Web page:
Unlike Dale Carrico, excerpted here. I would accept that there is a left libertarian tradition, like Kevin Carson’s mutualism, often cited in our blog, and that it is fundamentally different from the right-wing libertarianism of Ron Paul. Otherwise, I very much agree with the general points made here below by Dale. Bear in mind that ‘Democrats’, means, ‘proponents of democracy’, not the U.S. political party.
Excerpted from Dale Carrico:
“Ron Paul is often discussed by Democrats as though there was something paradoxical about his hostility to regulation and general welfare on the one hand, which they dislike enormously about him of course, and his hostility to militarism and the war on drugs on the other, with which they imagine they sympathize.
This whiff of paradox vanishes immediately once we recall that Democrats do not merely abhor militarism but advocate the implementation of a planetary rights culture and vastly amplified provision of foreign aid as a progressive alternative to self-defeating militarism, and that Democrats do no not merely abhor the racist and hysterically moralizing War on (some but not all) Drugs but advocate the implementation of more sensible safety regulations and the taxation of drugs the better to fund rehabilitation and education programs to ameliorate the social problems of drug abuse.
While Democrats disapprove (as Ron Paul and other libertarians sometimes also seem to do) of war-making as the image and model for their address, Democrats know that there actually are planetary problems of systemic injustice, social instability, organized violence, environmental threat, needless harm and suffering for which we are impelled by our shared inhabitation of this planet and this historical moment to work our way toward shared solutions.
Let us be very clear: Democracy is the idea that people should have a say in the public decisions that affect them, but this is best understood not only as an affirmation of individual dignity as it is part of a larger commitment to the elimination of violence from public life (that people must also have a say in the decision as to what will count as violence in public life yokes these commitments ever tighter together, even while rendering the experimental implementation of these commitments interminably dynamic).
Democrats defend the widening of the franchise and accountability of election to public office to provide an alternative to the violent transfer of authority over public institutions, they defend the law to provide alternatives to the violent adjudication of disputes otherwise, they defend welfare programs to secure a scene of informed nonduressed consent to the terms on which we deal with one another in our commercial and private relations, and defend the public administration and investment in common and public goods to overcome tendencies toward structural violations that inevitably attend other administrative arrangements of such goods: nonviolence and equity-in-diversity suffuse the democratic vision across all of its layers.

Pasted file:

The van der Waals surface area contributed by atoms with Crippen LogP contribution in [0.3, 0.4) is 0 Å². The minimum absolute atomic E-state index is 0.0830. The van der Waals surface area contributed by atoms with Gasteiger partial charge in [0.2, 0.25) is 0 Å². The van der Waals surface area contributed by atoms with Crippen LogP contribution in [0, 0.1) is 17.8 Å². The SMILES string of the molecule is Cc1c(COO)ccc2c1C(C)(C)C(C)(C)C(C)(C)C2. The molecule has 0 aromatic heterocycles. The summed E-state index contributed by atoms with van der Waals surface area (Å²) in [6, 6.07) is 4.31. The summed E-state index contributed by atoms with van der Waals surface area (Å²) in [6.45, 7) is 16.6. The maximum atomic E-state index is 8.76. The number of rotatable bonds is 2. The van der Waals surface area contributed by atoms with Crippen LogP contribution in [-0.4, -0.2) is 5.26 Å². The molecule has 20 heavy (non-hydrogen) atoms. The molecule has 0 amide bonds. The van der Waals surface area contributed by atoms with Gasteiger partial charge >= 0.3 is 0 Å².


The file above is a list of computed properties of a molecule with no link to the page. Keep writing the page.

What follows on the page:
Ron Paul, like all market libertarians, declares market exchanges and contractual arrangements “non-violent” by fiat, whatever the misinformation and duress that actually prevail over their terms; he believes that the contingent historical artifact of regulations, treaties, pricing conventions, provincial customs, norms, infrastructural affordances that passes for “the market” here and now is somehow an eternal and natural and spontaneous order; and he believes that the contingent historical artifact parochially construed by him as a reasonable responsible resourceful possessive individual subject is likewise given and natural. Like all market libertarians (and I do suspect all libertarians, always, even those who imagine themselves to be of the left) his is a vision of freedom and dignity that requires the treatment of key assumptions and institutions of the status quo as natural and inevitable rather than as artificial and historical, and hence his is a profoundly reactionary viewpoint at its base.
It is from this reactionary base that arise all the reactionary details, from the racism of his defense of segregation to his rejection of public health, safety, education, which those who view him as a paradoxical figure seem to want to regard as accidental or incidental to his “civil libertarianism.” Not to put too fine a point on it, one cannot properly be civil anything if one repudiates civics as such.
For Ron Paul individualism means isolation, liberty means neglect, free to choose means free to lose (even when the loss is an avoidable one and a loss to us all). There is nothing paradoxical about his worldview — except perhaps the usual Republican paradox of those who declare their detestation of government scrambling to find a comfortable home in government all their lives long. But I daresay that is better described as hypocrisy than as paradox. Like all libertarians, Ron Paul’s point of view is an essentially pre-political one. Democrats who discern paradox in Ron Paul’s positions would do better to grasp the consistency that unites Ron Paul’s anti-democracy as well as unites the democratic commitment to nonviolence and consent, to equity-in-diversity.”